Glendening sets limits, trims blue crab season

Watermen object to rules on their take, early end of harvest

`On verge of collapse'

April 28, 2001|By Joel McCord | Joel McCord,SUN STAFF

Gov. Parris N. Glendening, angered that legislators rejected regulations designed to cut Maryland's blue crab harvest, said that yesterday he will impose the rules nonetheless and will shorten the commercial crabbing season as well.

The governor said regulations limiting the hours watermen can work will take effect July 23 - the earliest date the administration can act without legislative approval.

To make up for the rules not taking effect right away, Glendening said he is closing the crab season at the beginning of November, a month early.

"We know that Maryland's blue crab industry is on the verge of collapse," Glendening said. "These regulations must be implemented to preserve the industry, the watermen's livelihood and a Maryland tradition."

Administration officials said the two actions would reduce the crab harvest by 5.5 percent this year, the original goal.

Maryland and Virginia agreed in December to reduce their crab harvests by 15 percent over the next three years to help preserve the $150 million-a-year industry.

During this year's legislative session, Maryland's General Assembly adopted a system of licenses for recreational crabbers and limited their harvests.

But a legislative committee voted this week to reject regulations that would limit commercial crabbers to an eight-hour workday and require them to take off one day a week.

The 6-4 vote by the Administrative Executive Legislative Review Committee came after a coalition of Lower Eastern Shore watermen and seafood packers said the rules were unnecessary and would drive them out of business.

With the committee's approval, the restrictions could have gone into effect immediately. Instead, they will take effect halfway into the crabbing season.

Environmentalists who had lobbied for the regulations were relieved by Glendening's announcement.

"I'm happy to see some leadership on an issue as critical as this," said Ann Swanson, executive director of the Chesapeake Bay Commission. "All of the scientific data indicate that a harvest reduction is critical to restoring the fishery."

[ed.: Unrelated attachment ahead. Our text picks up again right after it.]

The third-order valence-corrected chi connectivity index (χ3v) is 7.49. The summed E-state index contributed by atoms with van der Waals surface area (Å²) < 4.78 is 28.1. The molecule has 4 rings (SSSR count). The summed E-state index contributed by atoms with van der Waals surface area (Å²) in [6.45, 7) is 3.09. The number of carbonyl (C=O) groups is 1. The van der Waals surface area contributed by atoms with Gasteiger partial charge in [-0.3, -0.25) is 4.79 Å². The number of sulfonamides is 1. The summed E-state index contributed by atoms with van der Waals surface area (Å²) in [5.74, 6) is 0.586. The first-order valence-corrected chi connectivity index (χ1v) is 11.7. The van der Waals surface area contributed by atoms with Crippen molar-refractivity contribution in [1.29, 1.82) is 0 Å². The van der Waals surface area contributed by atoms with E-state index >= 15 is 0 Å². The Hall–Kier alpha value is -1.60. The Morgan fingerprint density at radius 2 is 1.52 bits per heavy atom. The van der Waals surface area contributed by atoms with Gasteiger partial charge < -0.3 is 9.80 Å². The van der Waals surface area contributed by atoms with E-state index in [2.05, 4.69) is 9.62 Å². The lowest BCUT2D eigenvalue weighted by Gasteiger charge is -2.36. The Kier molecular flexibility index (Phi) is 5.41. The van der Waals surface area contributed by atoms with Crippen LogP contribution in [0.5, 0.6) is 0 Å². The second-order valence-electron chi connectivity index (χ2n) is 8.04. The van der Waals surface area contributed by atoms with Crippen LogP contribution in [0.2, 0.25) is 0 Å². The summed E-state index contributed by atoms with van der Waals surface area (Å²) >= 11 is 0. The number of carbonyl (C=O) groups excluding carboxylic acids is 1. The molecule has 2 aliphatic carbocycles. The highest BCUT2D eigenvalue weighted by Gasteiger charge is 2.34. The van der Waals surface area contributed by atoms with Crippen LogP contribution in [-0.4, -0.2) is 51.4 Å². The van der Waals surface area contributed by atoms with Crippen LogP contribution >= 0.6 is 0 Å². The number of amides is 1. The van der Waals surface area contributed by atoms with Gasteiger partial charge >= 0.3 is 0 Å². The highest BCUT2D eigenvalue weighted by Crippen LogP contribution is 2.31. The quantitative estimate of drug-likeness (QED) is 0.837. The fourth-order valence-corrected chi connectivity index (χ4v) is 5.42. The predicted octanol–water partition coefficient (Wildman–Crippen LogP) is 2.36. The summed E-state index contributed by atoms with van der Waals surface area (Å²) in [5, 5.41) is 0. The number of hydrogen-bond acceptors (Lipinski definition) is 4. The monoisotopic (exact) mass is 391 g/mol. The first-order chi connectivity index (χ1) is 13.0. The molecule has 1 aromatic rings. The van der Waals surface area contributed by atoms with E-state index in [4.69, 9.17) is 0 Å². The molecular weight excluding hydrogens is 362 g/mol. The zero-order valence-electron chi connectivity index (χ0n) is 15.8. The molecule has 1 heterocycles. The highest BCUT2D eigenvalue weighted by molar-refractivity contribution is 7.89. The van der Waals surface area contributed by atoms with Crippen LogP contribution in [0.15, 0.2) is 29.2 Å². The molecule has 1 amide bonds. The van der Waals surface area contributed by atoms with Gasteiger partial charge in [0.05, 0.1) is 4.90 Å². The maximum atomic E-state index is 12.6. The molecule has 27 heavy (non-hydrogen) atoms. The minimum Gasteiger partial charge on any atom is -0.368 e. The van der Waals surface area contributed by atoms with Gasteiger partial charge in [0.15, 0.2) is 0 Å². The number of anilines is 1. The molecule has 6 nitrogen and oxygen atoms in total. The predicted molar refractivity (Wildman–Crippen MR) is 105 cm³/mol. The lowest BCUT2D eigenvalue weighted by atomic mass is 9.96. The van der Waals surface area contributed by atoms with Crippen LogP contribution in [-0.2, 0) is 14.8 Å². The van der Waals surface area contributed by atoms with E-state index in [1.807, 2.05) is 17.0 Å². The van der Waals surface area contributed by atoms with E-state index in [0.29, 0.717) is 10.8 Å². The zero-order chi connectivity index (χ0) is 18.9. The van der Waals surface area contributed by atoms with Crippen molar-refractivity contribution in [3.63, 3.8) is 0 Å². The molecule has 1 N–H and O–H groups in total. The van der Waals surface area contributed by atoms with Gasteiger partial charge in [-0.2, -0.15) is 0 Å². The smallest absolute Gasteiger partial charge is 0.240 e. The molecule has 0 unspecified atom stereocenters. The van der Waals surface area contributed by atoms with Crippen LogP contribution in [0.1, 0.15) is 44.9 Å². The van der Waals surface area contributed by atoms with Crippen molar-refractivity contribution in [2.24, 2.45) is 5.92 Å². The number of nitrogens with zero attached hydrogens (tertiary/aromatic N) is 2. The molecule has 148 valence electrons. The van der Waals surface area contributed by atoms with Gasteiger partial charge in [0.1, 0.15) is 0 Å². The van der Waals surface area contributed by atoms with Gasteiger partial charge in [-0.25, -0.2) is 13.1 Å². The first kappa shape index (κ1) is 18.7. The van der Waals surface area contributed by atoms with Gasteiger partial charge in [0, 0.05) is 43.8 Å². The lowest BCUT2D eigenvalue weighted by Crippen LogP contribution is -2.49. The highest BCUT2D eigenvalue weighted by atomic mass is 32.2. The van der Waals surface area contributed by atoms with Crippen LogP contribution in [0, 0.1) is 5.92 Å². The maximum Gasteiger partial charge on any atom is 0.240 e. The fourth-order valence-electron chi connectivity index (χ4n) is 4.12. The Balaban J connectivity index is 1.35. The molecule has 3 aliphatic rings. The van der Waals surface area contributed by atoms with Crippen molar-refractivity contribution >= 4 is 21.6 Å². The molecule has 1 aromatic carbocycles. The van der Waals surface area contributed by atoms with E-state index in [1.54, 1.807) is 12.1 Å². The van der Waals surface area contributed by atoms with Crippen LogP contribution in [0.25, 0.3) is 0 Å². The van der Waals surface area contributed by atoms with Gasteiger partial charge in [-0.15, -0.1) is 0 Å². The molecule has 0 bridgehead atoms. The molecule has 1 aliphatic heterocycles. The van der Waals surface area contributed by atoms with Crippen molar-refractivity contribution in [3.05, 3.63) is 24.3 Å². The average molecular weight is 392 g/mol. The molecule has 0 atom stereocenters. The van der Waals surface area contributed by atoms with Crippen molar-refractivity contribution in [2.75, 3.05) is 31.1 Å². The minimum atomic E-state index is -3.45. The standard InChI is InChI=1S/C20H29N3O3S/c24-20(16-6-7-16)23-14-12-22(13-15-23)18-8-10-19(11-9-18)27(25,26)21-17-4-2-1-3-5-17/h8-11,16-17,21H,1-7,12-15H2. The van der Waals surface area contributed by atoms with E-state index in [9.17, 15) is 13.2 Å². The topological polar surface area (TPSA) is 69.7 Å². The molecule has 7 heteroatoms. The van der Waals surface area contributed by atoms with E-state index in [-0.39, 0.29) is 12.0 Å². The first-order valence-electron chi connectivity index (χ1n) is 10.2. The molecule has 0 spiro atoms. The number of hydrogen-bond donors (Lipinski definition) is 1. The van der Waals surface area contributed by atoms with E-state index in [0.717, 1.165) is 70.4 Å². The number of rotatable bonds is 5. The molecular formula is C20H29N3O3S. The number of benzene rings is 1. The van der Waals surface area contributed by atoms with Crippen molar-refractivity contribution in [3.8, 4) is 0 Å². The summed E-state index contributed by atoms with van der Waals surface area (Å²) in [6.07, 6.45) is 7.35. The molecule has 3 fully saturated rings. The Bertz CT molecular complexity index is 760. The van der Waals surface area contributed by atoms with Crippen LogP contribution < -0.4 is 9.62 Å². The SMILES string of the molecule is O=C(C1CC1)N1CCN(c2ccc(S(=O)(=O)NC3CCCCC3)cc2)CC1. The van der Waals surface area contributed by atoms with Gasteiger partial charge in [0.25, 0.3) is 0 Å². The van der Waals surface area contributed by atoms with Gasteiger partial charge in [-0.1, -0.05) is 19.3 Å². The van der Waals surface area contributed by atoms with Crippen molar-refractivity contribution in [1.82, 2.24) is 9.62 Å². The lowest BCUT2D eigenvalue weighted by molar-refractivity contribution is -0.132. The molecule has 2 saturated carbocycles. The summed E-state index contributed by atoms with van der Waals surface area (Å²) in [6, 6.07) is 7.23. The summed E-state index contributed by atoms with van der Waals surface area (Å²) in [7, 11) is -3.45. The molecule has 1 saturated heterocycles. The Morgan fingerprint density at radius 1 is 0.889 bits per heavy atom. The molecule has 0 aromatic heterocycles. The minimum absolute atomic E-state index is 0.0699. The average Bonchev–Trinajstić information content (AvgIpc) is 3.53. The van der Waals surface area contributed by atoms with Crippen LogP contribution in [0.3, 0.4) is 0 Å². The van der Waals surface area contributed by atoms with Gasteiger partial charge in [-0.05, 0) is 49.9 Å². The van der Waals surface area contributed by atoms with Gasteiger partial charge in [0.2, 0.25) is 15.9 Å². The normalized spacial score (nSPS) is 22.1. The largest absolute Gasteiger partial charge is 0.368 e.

Coalition sees danger

But opponents were angered, especially by the decision to shorten the season.

"At that time of the year, crabs are migrating south, and any crabs not caught in Maryland will be caught in Virginia. He's just transferring the seafood business to Virginia," said Terry Conway of the Blue Crab Conservation Coalition, a group of watermen and seafood packers, about Glendening's order.

Virginia sets own limits

Even as Maryland legislators were resisting efforts to curb the harvest, the Virginia Marine Resources Commission adopted new regulations Tuesday designed to cut that state's crab harvest by at least 6 percent this year.

The commission closed the crab pot and peeler pot fishery for six Wednesdays from June to August, a second day a week off.

It also reduced the daily catch limit in the winter dredge fishery from 20 to 17 barrels a day and limited recreational crabbers to one bushel of hard crabs and two dozen peelers a day.

It is the first time limits have been imposed on recreational crabbers in Virginia.

Since October 1994, Virginia has taken 17 different actions to cut its crab harvest, including creating large sanctuaries, limiting the number of commercial crab licenses and reducing the amount of gear commercial crabbers can use.

`It was totally arbitrary'

Faced with steadily declining crab stocks, a committee of 27 scientists concluded that the crab harvest must be cut by 15 percent to avoid a population crash.

The Bi-State Blue Crab Advisory Committee - composed of legislators, fisheries regulators, commercial seafood interests and environmentalists from both states - adopted a plan to reduce the harvest and double the spawning stock over three years.

But Conway and other members of his group have complained there was "no science" supporting the plan.

"It was totally arbitrary," he said.

A scientific committee of the U.S. Environmental Protection Agency's Chesapeake Bay Program endorsed the two-state plan.

The committee said this week that the plan is "founded on sound scientific information and analysis."

And yesterday, a committee of the National Oceanic and Atmospheric Administration that monitors the Chesapeake crab population issued a report warning that one significant environmental event, such as a hurricane or a flood, could "trigger a collapse."

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